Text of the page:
Although extensive studies on the bacteriophage phi29 DNA packaging motor have been carried out for years, adaptation to a matrix substrate for therapeutic applications is unique and distinct. Our aim is to apply the knowledge of the phi29 motor to a membrane-adapted form, embedded in a lipid membrane sheet, lipid liposome, or template-directed environment. This novel approach could lead to a prototypical nanomedicine device for therapeutic or other nanomedical applications. Among the riskier aspects of the proposed Center are plans to make the chemically-modified and embedded motor functional in active DNA pumping or drug loading, and the extraction of quantitative force data from single molecule experiments of the new generation motor.
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As an important complement to the eight NDCs, our focus will be on an integrated biophysical chemistry and systems engineering approach to elucidate the many unknowns that still remain. Each NDC offers a distinctive opportunity for a dynamic exchange. Whole particle cryoTEM tomography and EM imaging of dynamic particles from the Chiu group will help us in characterizing various aspects of the dynamic and motional phi29 new generation motor. We can offer an additional test bed for the computational models of the Jakobsson group, while gaining insight on the production of nanoscale energy. The Lim group will benefit from the contribution of a “parts list” for engineering cellular control, and their rewired guidance systems in immune cells will help with our pRNA-based detection mechanisms for diagnosing & treating diseases. Force-generation of the phi29 motor for a cytoskeletal network probe can benefit the Sheetz group, while discussing ideas about intracellular single molecule imaging. An exchange of nanomachine information with the Bao group offers both the opportunity to learn more about nanomotor and nanopore mechanisms. Although we work at the molecular level, and the Ho group works at the cellular level, we share a common approach and can contribute to the common goal to re-engineer biological systems. Photoactivation capabilities from the Isacoff group can enhance phi29 motor-studded therapeutic liposomes, while the packaging motor may prove to be an ideal vehicle for delivery of their photoswitchable proteins.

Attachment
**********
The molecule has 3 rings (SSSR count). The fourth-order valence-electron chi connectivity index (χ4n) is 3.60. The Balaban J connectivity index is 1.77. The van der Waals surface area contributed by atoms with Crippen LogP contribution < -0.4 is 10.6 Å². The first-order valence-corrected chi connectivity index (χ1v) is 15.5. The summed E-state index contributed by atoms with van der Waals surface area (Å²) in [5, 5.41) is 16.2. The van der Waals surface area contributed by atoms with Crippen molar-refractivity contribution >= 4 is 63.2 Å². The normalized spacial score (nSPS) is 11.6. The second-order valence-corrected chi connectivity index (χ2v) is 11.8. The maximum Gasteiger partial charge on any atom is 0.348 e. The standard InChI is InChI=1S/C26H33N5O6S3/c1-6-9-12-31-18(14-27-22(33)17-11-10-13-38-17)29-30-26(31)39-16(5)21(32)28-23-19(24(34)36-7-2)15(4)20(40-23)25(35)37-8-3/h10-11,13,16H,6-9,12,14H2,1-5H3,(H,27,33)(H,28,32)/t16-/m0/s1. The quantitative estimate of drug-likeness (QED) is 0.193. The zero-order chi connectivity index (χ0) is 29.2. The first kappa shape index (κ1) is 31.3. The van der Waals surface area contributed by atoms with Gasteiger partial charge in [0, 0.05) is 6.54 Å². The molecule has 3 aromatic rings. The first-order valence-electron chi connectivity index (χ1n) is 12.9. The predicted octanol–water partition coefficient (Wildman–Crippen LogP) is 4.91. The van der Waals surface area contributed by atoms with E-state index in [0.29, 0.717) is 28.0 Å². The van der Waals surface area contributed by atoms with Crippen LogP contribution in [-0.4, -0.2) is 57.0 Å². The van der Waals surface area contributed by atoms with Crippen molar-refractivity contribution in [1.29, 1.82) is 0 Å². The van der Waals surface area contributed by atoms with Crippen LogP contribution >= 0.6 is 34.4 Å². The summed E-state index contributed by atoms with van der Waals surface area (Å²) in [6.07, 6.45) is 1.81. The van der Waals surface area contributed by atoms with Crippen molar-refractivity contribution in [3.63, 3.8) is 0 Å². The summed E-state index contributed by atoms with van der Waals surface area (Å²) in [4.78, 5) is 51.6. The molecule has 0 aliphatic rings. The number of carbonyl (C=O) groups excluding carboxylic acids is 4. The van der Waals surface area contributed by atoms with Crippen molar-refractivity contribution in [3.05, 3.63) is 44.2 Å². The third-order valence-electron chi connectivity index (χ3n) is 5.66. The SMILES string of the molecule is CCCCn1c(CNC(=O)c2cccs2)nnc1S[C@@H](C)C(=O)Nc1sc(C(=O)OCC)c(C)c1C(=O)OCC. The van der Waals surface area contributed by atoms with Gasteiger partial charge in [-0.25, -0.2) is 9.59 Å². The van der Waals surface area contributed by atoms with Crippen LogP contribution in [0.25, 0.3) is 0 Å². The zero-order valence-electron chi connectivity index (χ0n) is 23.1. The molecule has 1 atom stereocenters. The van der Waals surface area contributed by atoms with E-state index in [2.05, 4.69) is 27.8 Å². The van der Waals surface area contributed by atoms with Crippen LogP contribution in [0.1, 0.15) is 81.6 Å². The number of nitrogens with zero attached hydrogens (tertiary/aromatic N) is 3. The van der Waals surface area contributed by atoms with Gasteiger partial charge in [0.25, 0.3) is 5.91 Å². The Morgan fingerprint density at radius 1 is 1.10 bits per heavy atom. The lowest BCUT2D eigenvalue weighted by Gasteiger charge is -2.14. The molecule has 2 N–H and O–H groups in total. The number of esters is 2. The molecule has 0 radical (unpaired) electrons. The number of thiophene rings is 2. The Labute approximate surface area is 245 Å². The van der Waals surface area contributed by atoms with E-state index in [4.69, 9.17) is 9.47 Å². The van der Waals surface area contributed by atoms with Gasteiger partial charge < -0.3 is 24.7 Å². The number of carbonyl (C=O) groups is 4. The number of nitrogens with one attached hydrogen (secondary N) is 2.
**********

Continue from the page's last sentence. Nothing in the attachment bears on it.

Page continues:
Member of NDC and links:
Peixuan Guo, Dane and Mary Louise Miller Endowed Chair in Biomedical Engineering, University of Cincinnati. http://rnanano.osu.edu/Guo/peixuanguo.html
David H. Thompson, Professor of Chemistry, Purdue University.
Rashid Bashir, Professor of Electrical and Computer Engineering, Purdue University.
Carlo Montemagno, Professor of Mechanical and Aerospace Engineering, University of Cincinnati.
Charles Buck, Bindley Bioscience Center, Purdue University.
Anne Vonderheide, University of Cincinnati.
Key Personnel & Collaborators:
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Donald Bergstrom, Distinguished Professor, Nucleic Acid Chemistry, Purdue University.
Jerzy Bernholc, Professor, Physics, North Carolina State University.
R Holland Cheng, Professor, Cryo-EM, University of California Davis.
Faqing Huang, Associate Professor, Nucleic Acid Chemistry, University of Southern Mississippi.
Joseph Irudayaraj, Associate Professor, Optics and Spectrascopy, Purdue University.
James Klaunig, Professor, Toxicology, Indiana University School of Medicine.
James F. Leary, Professor, Nanomedicine, Purdue University.
Chengde Mao, Assistant professor, DNA supramolecular chemistry, Purdue University.
Sulma Mohammed, Associate Professor, Cancer Biology, Purdue University.
Alfonso Mondragon, Professor, RNA X-Ray Crystallography, Northwestern University.
Kinam Park, Professor, Biomedical Engineering and Pharmaceutics, Purdue University.
Ken Ritchie, Assistant Professor, Single molecule Microscopy, Purdue University.
Çağrı A. Savran, Assistant professor, Mechanical Engineering, Purdue University.
Maria Spies, Assistant professor, Biochemistry, University of Illinois at Urbana-Champaign.
Ganesh Subbarayan, Professor, Mechanical Engineering, Purdue University.
Tuan Vo-Dinh, Professor and Director, Photonics, Duke University & Oak Ridge National Lab.
Ji-Xin Cheng, Assistant Professor, Analytical and Physical Chemistry, Purdue University.
William Cramer, Professor, Biophysics, Purdue University.
Philip Low, Professor, Chemistry, Purdue University.
J.Paul Robinson, Professor, Cytomics, Purdue University.